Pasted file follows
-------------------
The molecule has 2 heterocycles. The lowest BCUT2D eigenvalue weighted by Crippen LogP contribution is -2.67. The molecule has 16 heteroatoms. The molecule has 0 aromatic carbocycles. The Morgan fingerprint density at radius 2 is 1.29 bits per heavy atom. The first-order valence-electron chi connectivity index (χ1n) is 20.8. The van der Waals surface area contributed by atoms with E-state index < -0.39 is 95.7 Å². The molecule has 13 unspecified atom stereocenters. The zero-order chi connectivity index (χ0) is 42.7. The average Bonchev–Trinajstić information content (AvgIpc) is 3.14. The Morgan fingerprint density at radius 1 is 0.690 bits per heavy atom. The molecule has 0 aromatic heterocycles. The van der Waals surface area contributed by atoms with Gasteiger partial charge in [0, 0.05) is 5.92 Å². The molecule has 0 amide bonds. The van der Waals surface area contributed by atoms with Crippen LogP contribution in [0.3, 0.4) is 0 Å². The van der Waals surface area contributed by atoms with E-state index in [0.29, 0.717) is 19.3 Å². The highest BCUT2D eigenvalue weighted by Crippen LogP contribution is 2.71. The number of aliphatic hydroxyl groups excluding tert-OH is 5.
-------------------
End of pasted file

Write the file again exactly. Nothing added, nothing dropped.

The molecule has 2 heterocycles. The lowest BCUT2D eigenvalue weighted by Crippen LogP contribution is -2.67. The molecule has 16 heteroatoms. The molecule has 0 aromatic carbocycles. The Morgan fingerprint density at radius 2 is 1.29 bits per heavy atom. The first-order valence-electron chi connectivity index (χ1n) is 20.8. The van der Waals surface area contributed by atoms with E-state index < -0.39 is 95.7 Å². The molecule has 13 unspecified atom stereocenters. The zero-order chi connectivity index (χ0) is 42.7. The average Bonchev–Trinajstić information content (AvgIpc) is 3.14. The Morgan fingerprint density at radius 1 is 0.690 bits per heavy atom. The molecule has 0 aromatic heterocycles. The van der Waals surface area contributed by atoms with Gasteiger partial charge in [0, 0.05) is 5.92 Å². The molecule has 0 amide bonds. The van der Waals surface area contributed by atoms with Crippen LogP contribution in [0.3, 0.4) is 0 Å². The van der Waals surface area contributed by atoms with E-state index in [0.29, 0.717) is 19.3 Å². The highest BCUT2D eigenvalue weighted by Crippen LogP contribution is 2.71. The number of aliphatic hydroxyl groups excluding tert-OH is 5.